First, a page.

So what happened on the last leg of Obama’s South American trip, in El Salvador?
I couldn’t find much, but here was one headline:
It seems Santa Claus was very busy over the weekend after all…
Now the timing of the trip makes sense to me.
Does it for you?
Published: Sunday, April 24, 2011 at 6:01 a.m. By Kathrine Schmidt Staff Writer
HOUMA — A safe ride should be close by if something goes wrong offshore.
That’s the goal of a bill introduced last week by U.S. Rep. Jeff Landry, R-New Iberia, which would require that a “standby vessel” be within 12 miles, or a one-hour range, of manned offshore platforms or drilling rigs in the Gulf.
Even though there were life boats and life vests aboard the Deepwater Horizon, when the rig went up in flames some still had to make the “unimaginable” decision to jump overboard in hopes of saving their lives, Landry said.
Had it not been for a supply vessel that happened to be nearby and a fishing boat that helped rescue workers, the death toll could have been higher, he said.
“We could end up with fatalities for no reason,” said Landry, who announced the bill earlier this week and said it would be considered by the House Natural Resources Committee, of which he is a member. “I felt the industry could use a little nudge.”
The bill could mean a big economic benefit for the local offshore vessel industry.
That could translate into valuable support as Landry fights to keep his seat after the redistricting session carved up his 3rd Congressional district, forcing him to run against U.S. Rep. Charles Boustany, R-Lafayette, in a district that favors Boustany.
A spokesman for Landry, Millard Mulé, rebuffed the suggestion that the bill intends to curry favor.
“Saving lives is not political at all,” he said. “That’s what this legislation is about.”
Landry said he intends the latest legislation, H.R. 1572, to be a “common-sense” solution improving worker safety, but is also willing to work with industry and be flexible on the specifics.
The fate of the bill is still uncertain: Landry doesn’t have any cosponsors yet, and Louisiana Sens. David Vitter and Mary Landrieu didn’t respond to requests this week about whether one of them would introduce a corresponding bill in the Senate.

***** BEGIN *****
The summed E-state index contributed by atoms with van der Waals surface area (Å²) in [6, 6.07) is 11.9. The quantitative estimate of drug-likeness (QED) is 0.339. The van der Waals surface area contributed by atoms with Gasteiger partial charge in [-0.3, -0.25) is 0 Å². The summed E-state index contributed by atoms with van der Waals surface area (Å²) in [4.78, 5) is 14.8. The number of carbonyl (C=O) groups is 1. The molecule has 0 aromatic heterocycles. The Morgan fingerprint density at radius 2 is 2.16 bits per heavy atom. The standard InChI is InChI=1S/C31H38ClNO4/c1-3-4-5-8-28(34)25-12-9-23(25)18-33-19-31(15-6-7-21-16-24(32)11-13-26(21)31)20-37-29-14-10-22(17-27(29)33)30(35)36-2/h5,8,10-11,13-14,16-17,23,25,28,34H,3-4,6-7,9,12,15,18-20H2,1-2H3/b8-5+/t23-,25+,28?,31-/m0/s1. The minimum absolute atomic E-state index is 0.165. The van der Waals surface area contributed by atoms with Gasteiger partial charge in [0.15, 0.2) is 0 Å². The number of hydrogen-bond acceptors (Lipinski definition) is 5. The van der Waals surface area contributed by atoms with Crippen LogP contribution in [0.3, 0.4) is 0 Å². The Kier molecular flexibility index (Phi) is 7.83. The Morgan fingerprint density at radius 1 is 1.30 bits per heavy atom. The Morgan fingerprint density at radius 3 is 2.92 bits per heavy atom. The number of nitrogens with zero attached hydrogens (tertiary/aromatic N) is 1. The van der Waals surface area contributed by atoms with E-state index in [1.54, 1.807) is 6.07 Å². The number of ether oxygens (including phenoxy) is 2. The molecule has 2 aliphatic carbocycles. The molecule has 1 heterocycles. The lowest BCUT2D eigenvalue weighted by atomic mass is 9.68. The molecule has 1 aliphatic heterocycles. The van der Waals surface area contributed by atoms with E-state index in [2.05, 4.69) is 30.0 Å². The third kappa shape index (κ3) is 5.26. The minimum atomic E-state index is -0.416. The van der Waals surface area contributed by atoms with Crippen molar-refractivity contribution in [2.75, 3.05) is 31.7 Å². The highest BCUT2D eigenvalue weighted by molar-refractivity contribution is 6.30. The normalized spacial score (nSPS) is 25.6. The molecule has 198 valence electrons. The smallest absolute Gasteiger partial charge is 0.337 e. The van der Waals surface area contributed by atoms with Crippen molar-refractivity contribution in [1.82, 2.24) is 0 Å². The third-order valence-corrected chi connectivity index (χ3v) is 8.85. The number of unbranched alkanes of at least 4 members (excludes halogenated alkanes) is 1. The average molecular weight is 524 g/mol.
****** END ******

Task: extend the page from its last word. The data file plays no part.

“The most valuable resource in the Gulf of Mexico is not the oil and gas underneath the Gulf; it is the men and women who are willing to risk their lives to extract America’s energy,” Landry said in a release this week.
But some contend the bill as written would be impractical and redundant, given the thousands of manned platforms in the Gulf, high level of service traffic already present and response capacity from the Coast Guard.
“You can’t put a policeman at every corner,” said Don Briggs, president of the Louisiana Oil and Gas Association. As for safety response, he said, “I think we have those practices in place.”
Others say Landry’s bill is a step in the right direction when it comes to planning for the worst, particularly if a platform is especially remote or inaccessible by air because of bad weather.
Jim Adams, CEO of the Offshore Marine Service Association, said the group has not taken an official position on the bill.
“One of the lessons learned from a year ago is that the industry, in a comprehensive fashion, needs to have better contingency planning for safety,” he said.
“There is a role for an identified vessel to provide emergency response. The particulars of what that capacity would be, and the proximity, needs to be developed in a collaborative matter.”